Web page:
Meeting feedback is a gift – offer an open document for feedback. Many businesses can operate with silent start meetings, meaning they have centralised documents and share their thoughts and feedback and then discuss with one chair who updates and then the notes are reviewed and discussed.
Have work statuses. The ones that typically work for my clients:
In a meeting
Deep work aka Do not disturb
Ensure everyone understands what to use and when. This is not checking up on colleagues, this is to help understand how to support colleagues time and energy
Even if the most senior management team members or the HiPPO contacts you, follow the statuses to manage expectations.
Clear Internal Comms
IM channels for quick updates not long threads
Stories style video updates work, even think about replacing in-person standup (Work in progress meetings definitely can be replaced and shortened)
Documents for more in-depth deliberate conversations
One dedicated project management tool (Notion, Monday or confluence all work well)
Email for external comms and important internal updates
Good luck rolling these out, happily get in touch if you have any questions around these points.
As I have mentioned before, I love coaching and mentoring. I currently have two great coaching clients and it is the highlight of my week whenever we sit down, zoom and run through coaching sessions.
Something that came up in a recent mentoring session was being conditioned by a previous experience and it having a lasting impact on their career.
I for one know I have many battle wounds and mental scars from previous workplaces and I am open to telling many of these to help to share and show we all have them and let them know being vulnerable is part of the process with us.
Something many managers forget is the professional injuries our team members suffer or have suffered at previous companies or under previous management. Truth be told some might be impacted by our management styles today.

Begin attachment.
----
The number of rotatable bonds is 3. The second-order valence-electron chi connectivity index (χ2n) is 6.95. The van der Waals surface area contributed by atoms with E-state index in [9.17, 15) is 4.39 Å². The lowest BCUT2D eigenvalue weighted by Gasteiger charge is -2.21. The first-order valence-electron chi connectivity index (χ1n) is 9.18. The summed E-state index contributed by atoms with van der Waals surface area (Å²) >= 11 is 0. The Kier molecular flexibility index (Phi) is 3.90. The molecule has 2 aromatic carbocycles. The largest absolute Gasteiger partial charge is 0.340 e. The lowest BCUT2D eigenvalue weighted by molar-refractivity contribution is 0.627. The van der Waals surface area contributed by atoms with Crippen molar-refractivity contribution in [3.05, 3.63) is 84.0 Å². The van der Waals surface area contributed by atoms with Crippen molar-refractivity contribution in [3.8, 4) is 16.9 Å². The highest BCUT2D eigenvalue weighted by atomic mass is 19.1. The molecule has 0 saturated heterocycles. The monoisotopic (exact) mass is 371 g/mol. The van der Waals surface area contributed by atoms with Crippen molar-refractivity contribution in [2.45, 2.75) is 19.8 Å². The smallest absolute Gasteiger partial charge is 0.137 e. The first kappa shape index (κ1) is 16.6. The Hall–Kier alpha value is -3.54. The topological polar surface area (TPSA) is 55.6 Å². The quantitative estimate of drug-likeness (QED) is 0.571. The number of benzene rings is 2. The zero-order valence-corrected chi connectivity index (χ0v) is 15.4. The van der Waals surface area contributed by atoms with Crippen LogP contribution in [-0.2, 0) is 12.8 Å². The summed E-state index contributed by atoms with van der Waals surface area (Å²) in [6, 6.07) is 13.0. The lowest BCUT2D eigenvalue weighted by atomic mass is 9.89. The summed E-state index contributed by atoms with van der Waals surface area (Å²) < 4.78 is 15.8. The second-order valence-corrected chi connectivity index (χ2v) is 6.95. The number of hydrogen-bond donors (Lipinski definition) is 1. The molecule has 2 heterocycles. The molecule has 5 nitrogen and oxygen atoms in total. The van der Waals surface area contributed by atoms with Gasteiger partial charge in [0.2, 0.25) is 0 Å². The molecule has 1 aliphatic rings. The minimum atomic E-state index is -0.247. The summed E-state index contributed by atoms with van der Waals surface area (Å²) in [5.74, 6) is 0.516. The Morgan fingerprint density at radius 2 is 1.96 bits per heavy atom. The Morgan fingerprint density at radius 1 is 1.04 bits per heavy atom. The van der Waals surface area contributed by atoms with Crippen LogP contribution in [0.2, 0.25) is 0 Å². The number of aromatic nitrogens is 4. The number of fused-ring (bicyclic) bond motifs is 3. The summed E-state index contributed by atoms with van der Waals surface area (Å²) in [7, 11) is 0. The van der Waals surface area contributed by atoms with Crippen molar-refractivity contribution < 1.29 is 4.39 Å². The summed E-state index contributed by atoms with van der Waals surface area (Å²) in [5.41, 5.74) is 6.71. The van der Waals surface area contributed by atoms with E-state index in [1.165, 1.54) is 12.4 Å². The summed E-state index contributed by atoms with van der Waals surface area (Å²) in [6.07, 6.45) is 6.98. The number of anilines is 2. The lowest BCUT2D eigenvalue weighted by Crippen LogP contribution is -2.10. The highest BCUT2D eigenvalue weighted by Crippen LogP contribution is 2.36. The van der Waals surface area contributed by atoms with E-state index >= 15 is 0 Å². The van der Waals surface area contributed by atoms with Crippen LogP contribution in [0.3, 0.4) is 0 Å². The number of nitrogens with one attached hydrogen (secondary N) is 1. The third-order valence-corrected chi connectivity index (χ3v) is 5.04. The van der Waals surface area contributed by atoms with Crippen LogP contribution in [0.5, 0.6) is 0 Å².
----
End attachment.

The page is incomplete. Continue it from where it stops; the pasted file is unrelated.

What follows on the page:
Yes, being busy is a part of it, an (important) however, not being close enough to the team and choosing to be a coach or mentor vs not having to be specific people’s manager is not taught and rarely discussed in management books or courses.
Like athletes, injuries take a tremendous toll on us, physically and mentally and are often triggered by repeat events or similar results from a similar approach.
This is one of the reasons why I recommend more coaches and mentors than managers. Coaches improve performance and recognise weakness that needs more personalised coaching. Managers rarely have the skillset for this.
We need rehab, we need to retrain and strengthen, what is different in the workplace especially large corporations, this is often left to the individual to work through, professional assistance and training is not promoted or recommended by managers or management teams.
It is the time to balance this, help your team or department members seek professional help or self start and find a coach or mentor to help work on their injuries and improve our reliance and our strength. Training budgets should be used to train and retrain.
I highly recommend updating your leadership principles to include developing your colleagues with coaching and rehab.
This week consider how you can take forward your colleague’s professional injuries or scars and look to offer a chance for them to rehabilitate. It doesn’t have to cost a huge amount of money or time but the benefit for you, your colleague and the business in a short period of time will be huge.
Have a great week and take the time to list of a couple of your own injuries and how you might rehab them. Professional 1-2-1 coaching is only an email away.